Milk may symbolize mother-love, or your nurturing as a child.
It may symbolize nourishment for your psyche, enabling personal expansion.
Drinking milk may symbolize sharing in divine life or consciousness; or awareness of the one source of all life, one life-force. Religious traditions speak of a fluid or drink that came from Cod - as sap in trees, blood, etc. -and was variously named: milk, ambrosia, honey/mead, nectar, etc. Psychologically, ‘Cod'/'divine life' may be experienced/understood as your true self, living in tune with your ‘destiny’ or fundamental psychic structure.
The symbolism of Milk refers to nurturing, maternal purity and emotional sustenance. As such, the image of milk in our dreamscape, may refer to an endearment and compassion for new acquaintances in our life. Moreover, the serving of milk may imply an aspiration to strengthen our relationship with these respective individuals.
However, the vision of spilled milk may negate all these representations and symbolize instead a loss of faith, opportunity and trust. Nevertheless, if this same milk is spilled, and an unrecognized animal comes along and laps it up anyway, we may be epitomizing the loyalty of a friend, who unbeknownst to us, returns our love and care in a humble, yet naturalistic, fashion.
In yet another dream imagery, we may find ourselves choking on milk. This dream figure involves overprotectiveness and a desire to smother another individual with our love. This behavior works against self-development. Individuals must learn to ‘weather’ life’s experiences. When we shield our loved ones from experiences we limit the ‘true’ shaping of their character. In this sense, it may be indeed harmful to ‘cage’ our loved ones.
According to the Ramayana, amrita, the nectar of life, was produced by the churning of the Sea of Milk. This was the first food and the first drink, in which all other beverages resided in a state of potentiality, and hence milk was naturally the symbol of plenty and fertility, and also of knowledge. The meaning of the word was extended in an esoteric sense and, as a channel of initiation, milk was lastly a symbol of immortality. No sacred writings have celebrated milk to the extent of those of India. The morning hymn, the agnihotra, sung every day since the Vedas began, tells how ‘Indra and Agni with joyful song give life to this milk so that it confers immortality to the righteous man who makes sacrifice.’
There is a similar note in Orphic hymns in which milk is not only the drink, but the place, of immortality. Similarly Herakles (Hercules) imbibed the milk of immortality at Hera’s breast, while the Pharaoh was suckled by a goddess and by this means attained to a new and wholly divine life, from which he drew the strength to fulfil his mission as an earthly ruler. Again, milk was poured on the 365 altar tables around the tomb of Osiris, one table for each day of the year, and this sprinkling helped the god’s rebirth each morning.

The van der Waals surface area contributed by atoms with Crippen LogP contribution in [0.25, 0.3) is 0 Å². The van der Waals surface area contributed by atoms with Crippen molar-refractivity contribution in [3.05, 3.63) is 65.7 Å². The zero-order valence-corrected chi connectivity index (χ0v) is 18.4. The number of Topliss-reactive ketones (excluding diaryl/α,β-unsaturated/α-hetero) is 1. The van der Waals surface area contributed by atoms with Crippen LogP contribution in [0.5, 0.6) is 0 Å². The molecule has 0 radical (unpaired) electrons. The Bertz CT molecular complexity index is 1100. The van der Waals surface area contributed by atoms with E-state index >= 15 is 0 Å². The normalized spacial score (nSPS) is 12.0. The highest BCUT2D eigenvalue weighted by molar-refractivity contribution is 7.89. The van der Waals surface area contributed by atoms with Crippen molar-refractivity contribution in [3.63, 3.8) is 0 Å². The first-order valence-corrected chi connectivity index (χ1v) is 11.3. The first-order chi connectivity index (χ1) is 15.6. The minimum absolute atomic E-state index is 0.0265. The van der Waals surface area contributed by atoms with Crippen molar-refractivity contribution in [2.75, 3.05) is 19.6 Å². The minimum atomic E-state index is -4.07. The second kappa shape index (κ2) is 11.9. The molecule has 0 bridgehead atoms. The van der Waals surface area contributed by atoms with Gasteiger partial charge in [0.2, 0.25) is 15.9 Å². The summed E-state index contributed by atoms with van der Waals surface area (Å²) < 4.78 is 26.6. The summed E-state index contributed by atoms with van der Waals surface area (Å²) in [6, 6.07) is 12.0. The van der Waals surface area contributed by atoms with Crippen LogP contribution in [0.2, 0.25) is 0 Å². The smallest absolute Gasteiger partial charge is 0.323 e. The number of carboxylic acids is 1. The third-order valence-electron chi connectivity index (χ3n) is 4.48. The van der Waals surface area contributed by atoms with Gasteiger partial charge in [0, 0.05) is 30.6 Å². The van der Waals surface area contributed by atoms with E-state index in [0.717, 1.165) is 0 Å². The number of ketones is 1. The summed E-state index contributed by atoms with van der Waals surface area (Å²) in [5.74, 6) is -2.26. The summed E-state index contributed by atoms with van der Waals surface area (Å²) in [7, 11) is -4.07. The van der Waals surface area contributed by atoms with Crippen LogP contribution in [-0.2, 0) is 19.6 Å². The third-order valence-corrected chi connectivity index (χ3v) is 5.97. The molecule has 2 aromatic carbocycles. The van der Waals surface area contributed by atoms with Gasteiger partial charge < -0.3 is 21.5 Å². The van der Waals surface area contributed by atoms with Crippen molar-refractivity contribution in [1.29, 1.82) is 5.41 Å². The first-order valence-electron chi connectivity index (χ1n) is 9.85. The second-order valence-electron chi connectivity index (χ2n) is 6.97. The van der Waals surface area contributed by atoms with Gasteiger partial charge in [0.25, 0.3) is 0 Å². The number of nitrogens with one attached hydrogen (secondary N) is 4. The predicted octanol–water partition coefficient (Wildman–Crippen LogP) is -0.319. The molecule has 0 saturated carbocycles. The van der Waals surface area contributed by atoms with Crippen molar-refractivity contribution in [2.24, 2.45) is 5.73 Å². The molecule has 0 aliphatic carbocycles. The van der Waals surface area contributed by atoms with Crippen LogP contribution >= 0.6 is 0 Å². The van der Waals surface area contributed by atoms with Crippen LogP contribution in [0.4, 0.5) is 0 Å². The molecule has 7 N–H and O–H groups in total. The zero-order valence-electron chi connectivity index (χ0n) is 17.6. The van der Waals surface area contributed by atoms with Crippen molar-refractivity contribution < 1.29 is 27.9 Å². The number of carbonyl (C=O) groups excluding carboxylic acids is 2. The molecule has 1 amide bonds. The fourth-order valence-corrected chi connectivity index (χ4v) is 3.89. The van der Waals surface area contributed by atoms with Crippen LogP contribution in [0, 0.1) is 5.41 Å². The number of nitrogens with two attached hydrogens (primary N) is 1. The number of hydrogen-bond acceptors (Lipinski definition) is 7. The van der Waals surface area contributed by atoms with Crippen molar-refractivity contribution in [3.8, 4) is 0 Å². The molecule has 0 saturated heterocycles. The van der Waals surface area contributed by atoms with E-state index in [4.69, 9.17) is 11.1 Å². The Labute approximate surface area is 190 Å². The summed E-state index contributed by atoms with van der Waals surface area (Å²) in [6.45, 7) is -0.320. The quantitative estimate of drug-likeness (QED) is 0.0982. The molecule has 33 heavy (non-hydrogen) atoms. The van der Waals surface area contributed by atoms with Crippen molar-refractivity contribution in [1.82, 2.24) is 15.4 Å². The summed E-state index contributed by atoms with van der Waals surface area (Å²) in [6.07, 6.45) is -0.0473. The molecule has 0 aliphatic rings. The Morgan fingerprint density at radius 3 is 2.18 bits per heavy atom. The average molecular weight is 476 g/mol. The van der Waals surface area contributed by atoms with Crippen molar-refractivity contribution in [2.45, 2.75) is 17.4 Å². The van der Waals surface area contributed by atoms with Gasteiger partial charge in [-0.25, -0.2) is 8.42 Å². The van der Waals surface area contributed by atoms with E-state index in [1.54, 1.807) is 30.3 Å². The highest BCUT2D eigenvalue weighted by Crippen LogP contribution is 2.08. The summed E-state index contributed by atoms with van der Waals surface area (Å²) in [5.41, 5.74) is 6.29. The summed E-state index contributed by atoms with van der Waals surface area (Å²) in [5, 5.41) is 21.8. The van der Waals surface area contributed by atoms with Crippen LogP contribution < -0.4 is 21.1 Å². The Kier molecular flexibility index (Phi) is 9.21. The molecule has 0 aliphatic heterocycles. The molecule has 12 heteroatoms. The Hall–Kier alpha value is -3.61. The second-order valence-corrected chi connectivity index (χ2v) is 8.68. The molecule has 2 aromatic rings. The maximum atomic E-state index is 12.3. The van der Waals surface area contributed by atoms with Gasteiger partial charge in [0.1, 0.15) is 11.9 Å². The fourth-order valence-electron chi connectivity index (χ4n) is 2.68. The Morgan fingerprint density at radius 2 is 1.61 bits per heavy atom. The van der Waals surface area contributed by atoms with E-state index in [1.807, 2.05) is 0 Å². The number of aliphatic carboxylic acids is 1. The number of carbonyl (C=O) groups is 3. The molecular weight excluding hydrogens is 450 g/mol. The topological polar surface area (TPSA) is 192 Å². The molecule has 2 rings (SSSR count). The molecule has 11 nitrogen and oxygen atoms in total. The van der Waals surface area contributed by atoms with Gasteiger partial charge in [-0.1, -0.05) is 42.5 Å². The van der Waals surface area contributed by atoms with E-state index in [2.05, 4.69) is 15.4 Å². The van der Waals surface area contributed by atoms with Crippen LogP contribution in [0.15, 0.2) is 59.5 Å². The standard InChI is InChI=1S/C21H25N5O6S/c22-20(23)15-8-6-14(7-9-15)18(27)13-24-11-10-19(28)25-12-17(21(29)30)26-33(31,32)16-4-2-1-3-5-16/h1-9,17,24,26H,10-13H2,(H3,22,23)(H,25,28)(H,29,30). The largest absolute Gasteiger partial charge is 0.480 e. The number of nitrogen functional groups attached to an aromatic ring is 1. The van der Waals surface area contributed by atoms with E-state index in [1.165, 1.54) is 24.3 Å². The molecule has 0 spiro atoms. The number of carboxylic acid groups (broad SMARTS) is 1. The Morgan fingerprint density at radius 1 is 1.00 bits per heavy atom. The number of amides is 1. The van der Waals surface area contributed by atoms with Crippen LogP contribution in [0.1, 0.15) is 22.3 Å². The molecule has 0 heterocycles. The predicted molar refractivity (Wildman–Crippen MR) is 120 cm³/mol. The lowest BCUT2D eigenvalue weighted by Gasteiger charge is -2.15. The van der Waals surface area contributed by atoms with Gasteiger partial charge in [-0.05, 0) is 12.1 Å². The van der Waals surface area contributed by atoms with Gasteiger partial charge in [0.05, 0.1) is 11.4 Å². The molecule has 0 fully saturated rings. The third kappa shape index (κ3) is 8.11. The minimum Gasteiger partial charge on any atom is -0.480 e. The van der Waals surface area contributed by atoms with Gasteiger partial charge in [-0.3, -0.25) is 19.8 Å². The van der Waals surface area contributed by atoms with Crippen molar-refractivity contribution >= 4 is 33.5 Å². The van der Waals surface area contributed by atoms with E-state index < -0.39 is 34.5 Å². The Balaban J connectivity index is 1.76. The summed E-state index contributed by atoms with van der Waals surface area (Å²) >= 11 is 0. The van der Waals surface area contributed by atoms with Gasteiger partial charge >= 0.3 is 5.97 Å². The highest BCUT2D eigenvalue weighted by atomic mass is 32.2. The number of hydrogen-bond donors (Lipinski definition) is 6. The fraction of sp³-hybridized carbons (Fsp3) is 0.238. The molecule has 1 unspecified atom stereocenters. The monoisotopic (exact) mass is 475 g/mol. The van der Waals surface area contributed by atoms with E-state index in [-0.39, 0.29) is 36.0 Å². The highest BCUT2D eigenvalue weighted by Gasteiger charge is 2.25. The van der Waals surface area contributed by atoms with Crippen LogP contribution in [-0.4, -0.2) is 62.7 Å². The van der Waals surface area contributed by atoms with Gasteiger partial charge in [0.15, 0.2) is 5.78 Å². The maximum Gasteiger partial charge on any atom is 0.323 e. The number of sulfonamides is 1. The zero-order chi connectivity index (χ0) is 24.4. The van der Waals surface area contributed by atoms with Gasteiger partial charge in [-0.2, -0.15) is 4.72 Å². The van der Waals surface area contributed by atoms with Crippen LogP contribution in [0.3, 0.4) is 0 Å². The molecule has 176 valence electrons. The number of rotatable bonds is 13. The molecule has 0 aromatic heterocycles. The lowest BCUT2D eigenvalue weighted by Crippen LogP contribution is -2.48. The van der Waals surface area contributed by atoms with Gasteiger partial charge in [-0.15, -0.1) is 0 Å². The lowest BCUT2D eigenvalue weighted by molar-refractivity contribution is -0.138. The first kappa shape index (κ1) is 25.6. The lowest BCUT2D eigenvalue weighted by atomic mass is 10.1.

The Celts, too, regarded milk as the nectar of immortality when a drunken stupor was not required. Furthermore, milk possessed medicinal virtues. A Pictish druid, Drostan, advised the King of Ireland to heal his soldiers, wounded by the Bretons’ poisoned arrows, by collecting the milk from 140 white cows and pouring it into a hole in the middle of a field. Those who bathed in it would be healed.
The Pseudo-Dionysius the Areopagite compared God’s teachings with milk, because the strength instilled in them furthers spiritual growth.
Suckling by a divine mother is a mark of adoption and hence of absolute knowledge. Herakles was suckled by Hera and St Bernard by Our Lady, making him the adoptive brother of Christ. The Philosopher’s Stone is sometimes called the Virgin’s Milk, milk in this context being a food of immortality.
There are many instances of Muslim commentators giving milk this sense of the initiatory. For example, in a hadlth recorded by Ibn Omar, Muhammad is supposed to have said that ‘to dream of milk is to dream of learning or knowledge’.
In the language of Tantrism, ‘milk’ is bodhicitta meaning both ‘thought’ and ‘semen’, rising to the manipura-chakra, or umbilical centre.
Lastly, it should be added that milk, like all symbolic vehicles of Life and Knowledge as absolutes, is a lunar symbol, predominantly female and linked to the springtime renewal of nature. This is the essential quality of libations of milk and of such milk-white sacrificial victims as the cow which the Yakut sprinkled with milk at the Spring festival in May and which somehow signified the transfer to the fields of the powers inherent in the symbol.